2009, Vol. XIV-2, pp. 57-71

    This paper presents concepts and systems for multilingual terminological and textual knowledge codification, representation, validation, management and sharing structured around the notion of genre. These systems operationalize the different stages of the ‘virtuous knowledge cycle’ within a dynamic, multilingual specialized web-dictionary and a multilingual, genre-based corpus of medical texts genre hierarchies or systems. The knowledge cycle approach mirrors ‘real life’ working processes and allows for repeated conversions of knowledge between its tacit and explicit forms, allowing knowledge to codify and spiral up from the individual to the collective level at corporate, ‘community of practice’. The paper reports on the results of the implementation of these concepts and systems in general and the web-dictionary in particular within the Danish health care, pharmaceutical, medical device and translation sectors which technologically have been fused into one collective ‘knowledge cluster’ and it discusses the opportunities for research and business that spring from fusion of language and health technologies.

  • Miklós PÁLFY (Szeged, Hongrie)
    Structuring lexical parallelisms in the new French-Hungarian dictionary
    1997, Vol. II-1, pp. 59-64

    The computerization of dictionaries has appreciably modified our reflection on lexical structures. This paper aims to demonstrate a few dichotomies in bilingual semantic parallelisms, with the aid of French-Hungarian examples taken from a future electronic dictionary. These functional oppositions are devised as compilation principles defining lexicographical entry or item structures.

  • Caroline SCHAETZEN (DE) (Bruxelles, Belgique)
    Corpora and terminology: Building specialised corpora for making dictionaries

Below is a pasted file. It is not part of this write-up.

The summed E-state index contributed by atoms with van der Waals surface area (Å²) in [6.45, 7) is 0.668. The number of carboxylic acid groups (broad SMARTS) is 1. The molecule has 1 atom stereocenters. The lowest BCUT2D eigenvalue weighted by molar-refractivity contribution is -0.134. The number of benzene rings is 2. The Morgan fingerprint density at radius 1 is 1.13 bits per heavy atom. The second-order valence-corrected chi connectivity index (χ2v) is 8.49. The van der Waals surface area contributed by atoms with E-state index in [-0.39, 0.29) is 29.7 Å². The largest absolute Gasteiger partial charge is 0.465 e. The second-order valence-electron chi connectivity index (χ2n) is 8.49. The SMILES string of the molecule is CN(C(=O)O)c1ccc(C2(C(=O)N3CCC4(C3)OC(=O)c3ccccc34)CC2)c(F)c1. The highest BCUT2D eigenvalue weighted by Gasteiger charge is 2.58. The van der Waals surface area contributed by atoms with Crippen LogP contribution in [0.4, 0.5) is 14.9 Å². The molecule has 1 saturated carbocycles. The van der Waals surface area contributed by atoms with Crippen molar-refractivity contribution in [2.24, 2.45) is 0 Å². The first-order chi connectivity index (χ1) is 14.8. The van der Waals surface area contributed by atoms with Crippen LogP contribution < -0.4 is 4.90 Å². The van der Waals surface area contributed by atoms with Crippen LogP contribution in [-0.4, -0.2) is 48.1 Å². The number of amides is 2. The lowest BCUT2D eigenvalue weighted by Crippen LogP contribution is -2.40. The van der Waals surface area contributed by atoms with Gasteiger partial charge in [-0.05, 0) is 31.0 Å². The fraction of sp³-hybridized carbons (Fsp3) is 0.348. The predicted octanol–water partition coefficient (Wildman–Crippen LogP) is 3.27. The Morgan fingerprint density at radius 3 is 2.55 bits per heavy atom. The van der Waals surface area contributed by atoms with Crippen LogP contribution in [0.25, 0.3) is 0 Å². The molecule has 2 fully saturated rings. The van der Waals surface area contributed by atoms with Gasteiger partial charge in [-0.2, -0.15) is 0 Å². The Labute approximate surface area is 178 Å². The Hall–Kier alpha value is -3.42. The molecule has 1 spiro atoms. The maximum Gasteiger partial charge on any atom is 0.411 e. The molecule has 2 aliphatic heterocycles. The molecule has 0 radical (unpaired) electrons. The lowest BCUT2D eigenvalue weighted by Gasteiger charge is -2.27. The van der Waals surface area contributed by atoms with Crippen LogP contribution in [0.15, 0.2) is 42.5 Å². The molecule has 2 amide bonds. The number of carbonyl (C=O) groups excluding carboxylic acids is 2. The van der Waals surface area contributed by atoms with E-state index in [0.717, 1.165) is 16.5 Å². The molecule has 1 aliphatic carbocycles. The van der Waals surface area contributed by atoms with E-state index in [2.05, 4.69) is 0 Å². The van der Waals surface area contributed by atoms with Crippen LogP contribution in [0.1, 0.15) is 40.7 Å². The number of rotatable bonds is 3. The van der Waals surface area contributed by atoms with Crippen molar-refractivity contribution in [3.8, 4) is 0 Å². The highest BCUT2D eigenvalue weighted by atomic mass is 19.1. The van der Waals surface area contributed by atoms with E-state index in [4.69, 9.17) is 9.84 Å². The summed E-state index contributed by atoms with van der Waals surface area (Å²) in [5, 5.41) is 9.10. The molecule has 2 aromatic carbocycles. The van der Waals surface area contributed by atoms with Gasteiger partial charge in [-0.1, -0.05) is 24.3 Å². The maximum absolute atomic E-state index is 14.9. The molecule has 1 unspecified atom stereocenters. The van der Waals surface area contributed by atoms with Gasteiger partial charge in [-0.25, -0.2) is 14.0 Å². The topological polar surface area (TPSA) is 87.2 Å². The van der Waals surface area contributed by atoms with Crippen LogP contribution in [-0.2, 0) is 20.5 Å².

1996, Vol. I-2, pp. 57-76

    Construction of dictionaries or specialised glossaries is more and more based on large corpora. This article aims at presenting a state of the art of the numerous technical problems that arise in the construction and exploitation of these corpora, and on computer programmes developed to help solve these problems.

  • Marc THOUVENOT (CNRS-Célia)
    Tlachia/Pohua: A tool for developing pictographic dictionaries
    1997, Vol. II-1, pp. 91-100
  • Serge VERLINDE (Louvain, Belgique)
    Electronic dictionaries and learning the lexicon
    2005, Vol. X-2, pp. 19-30

    In this article we would like to illustrate how to combine the lexicographical description of an electronic learner's dictionary (DAFLES, Dictionnaire d'apprentissage du français langue étrangère ou seconde) and a corpus to build a learning environment for French vocabulary for learners of French as a foreign or second language at an intermediate or advanced level (ALFALEX). This is only possible if the lexicographical description is fully coherent, perfectly structured and enriched with information which is not always explicitly exhibited in traditional dictionaries, even in the electronic ones.

  • Piek VOSSEN (Amsterdam, Pays-Bas)
    WordNet, EuroWordNet and Global WordNet
    2002, Vol. VII-1, pp. 27-38

    In this article we aim to present the architecture of the database WordNet, organised in order to represent conceptual relations, and set up initially for the English language, as well as its extensions made under the name of EuroWordNet for seven other European languages.

  • Michael ZOCK (CNRS-LIMSI)
    Is the mental dictionary a model of tomorrow's dictionaries?
    2005, Vol. X-2, pp. 103-117

    A dictionary is a necessary component for natural language processing. Yet there are different kinds of dictionaries (paper, electronic, mental) and in terms of efficiency they are not at all equivalent. Overall the best dictionary is the one that we carry with us everyday, the mental lexicon, and it is only when we lack a term or have word access problems that we reach for their paper or digital counterparts. Given the superiority of the mental lexicon we consider building electronic dictionaries according to similar principles, which supposes that we know what these principles are. To enumerate some of them is the goal of this paper. Unfortunately, the problem is too complex to be addressed in its full scope. Therefore we describe only a subset of the relevant work in psycholinguistics.